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What do you use to illuminate your night? by Tony Gaier

So what light source is the best for search and rescue? A high powered mammoth beam or a long burning LED? Both are the answer for me. Those endless night trail walks there's no need for the super bright halogen bulb that drains your batteries, but when you want to scan that arroyo below you the LED lamp is worthless. So yes, both have a valuable purpose for SAR operations. Some people would say two separate light sources are needed to perform this task effectively. You can buy an effective, dual light source headlamp for this purpose also, if you choose not to carry that extra light.

Both can be the correct option. If you are like me, getting older and not wanting to carry anymore than I have too, I would go with the dual function headlamp option. There are many choices out there for this option. The Petzl MYO 3 (3 LED lamps and one halogen lamp) or Petzl MYO 5 (5 LED lamps and one halogen lamp) headlamps are an example of that option. There are some with a single LED option, but these sometimes don't have sufficient illumination for trail use (using the single LED). Another example is the Petzl Duo series. One version has a super bright halogen and 14 LED lamps, this is my favorite. It gives superior light for both trail illumination and far high beam scanning capabilities. With a 3 or 5 LED configuration the battery drain is very low (up to 150 to 180 hours of operating time) and the 14 LED option is higher (47 hours of operating time). There are many brands with this dual configuration out there and prices are just as varying as the choices. The prices can vary from $25 to well over $300. The top end has a lithium Ion battery and a variety of power settings.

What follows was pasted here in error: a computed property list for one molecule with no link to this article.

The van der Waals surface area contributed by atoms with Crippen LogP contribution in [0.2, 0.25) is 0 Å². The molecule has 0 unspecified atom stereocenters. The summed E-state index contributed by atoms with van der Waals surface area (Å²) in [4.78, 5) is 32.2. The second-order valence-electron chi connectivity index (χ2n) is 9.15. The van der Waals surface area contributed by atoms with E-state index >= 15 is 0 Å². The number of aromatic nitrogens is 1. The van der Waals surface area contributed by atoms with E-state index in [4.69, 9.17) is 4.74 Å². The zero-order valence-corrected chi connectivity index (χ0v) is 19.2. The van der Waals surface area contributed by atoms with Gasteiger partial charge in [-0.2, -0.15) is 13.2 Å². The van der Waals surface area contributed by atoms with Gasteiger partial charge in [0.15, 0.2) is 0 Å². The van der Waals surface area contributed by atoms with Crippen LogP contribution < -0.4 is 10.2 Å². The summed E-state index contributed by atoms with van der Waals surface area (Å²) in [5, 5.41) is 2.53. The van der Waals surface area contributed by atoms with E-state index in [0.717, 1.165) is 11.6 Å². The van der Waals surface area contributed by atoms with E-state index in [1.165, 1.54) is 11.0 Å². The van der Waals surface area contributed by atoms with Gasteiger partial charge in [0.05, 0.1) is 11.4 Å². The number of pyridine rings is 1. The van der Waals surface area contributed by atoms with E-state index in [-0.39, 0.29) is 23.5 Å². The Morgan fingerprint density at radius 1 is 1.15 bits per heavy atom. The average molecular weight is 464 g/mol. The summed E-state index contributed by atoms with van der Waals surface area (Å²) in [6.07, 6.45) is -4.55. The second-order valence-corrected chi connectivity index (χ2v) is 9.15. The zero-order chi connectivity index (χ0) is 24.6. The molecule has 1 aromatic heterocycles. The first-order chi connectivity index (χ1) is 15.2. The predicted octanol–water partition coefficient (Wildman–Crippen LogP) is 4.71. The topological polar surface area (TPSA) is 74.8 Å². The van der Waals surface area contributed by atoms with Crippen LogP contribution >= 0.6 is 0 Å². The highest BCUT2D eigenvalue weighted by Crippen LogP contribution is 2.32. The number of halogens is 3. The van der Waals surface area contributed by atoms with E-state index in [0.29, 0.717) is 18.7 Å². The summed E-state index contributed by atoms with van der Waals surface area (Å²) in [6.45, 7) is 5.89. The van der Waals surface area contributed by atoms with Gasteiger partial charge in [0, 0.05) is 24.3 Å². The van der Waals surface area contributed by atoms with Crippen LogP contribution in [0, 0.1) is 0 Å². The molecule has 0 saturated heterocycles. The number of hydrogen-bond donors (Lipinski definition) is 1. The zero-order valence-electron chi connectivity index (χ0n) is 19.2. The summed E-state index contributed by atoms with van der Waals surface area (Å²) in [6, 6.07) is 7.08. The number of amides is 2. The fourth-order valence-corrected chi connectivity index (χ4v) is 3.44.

The other option can be a good choice too. Having two independent light sources can be a better option for some people. If you have a wiring problem or damage to your dual function headlamp, that may leave you with nothing. Of course the biggest drawback with two independent light sources is the increased weight and bulk. You can find many choices for either a single or multi-LED headlamp out there. The prices again vary a lot, from $5 to $200. The price for high intensity lights fluctuate just as much as the LED options. I like the Black Diamond Ion, its ultra light and compact design is hard to beat for 10 bucks! On the high illumination end, I prefer the Surefire M4 Devastator. With 350 lumens it can definitely illuminate anything you need to see ($330).

Another important thing to consider is your power source and its location. Batteries? Rechargeable or Disposable? Although the rechargeable battery technology has come a long way, I still prefer disposable batteries. There are some very good light systems out there with the capability to use either rechargeable or disposable batteries. I have purchased several flashlights and powered tools with the new Li-ion batteries. I'm impressed with their performance. They have a long run time and recharge quickly (some in 15 minutes!). The other thing is they hold their charge longer in storage. During cold weather you need to keep your batteries warm or they will not work well. Lithium batteries do the best in cold weather. If you're considering a new headlamp, you may want to go with one that has a separate battery pack (batteries separated from the light unit). This way you can store the batteries close to your body, keeping the batteries warm for better performance.

So you have the correct answer to this question now, right? Probably not, but you do have something to go on. You need to consider your budget and your preference for lighting equipment, in order to come to the best answer for you.

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Disclaimer and Copyright notice the Editors
The contents of this newsletter are copyright © 2006 by their respective authors or by Cibola Search and Rescue, Inc., and individual articles represent the opinions of the author. Cibola SAR makes no representation, express or implied, with regard to the accuracy of the information contained in these articles, and cannot accept any legal responsibility or liability for any errors or omissions that may be made. Articles contained in this newsletter may be reproduced, with attribution given to Cibola SAR and the author, by any member of the Search and Rescue community for use in other team's publications.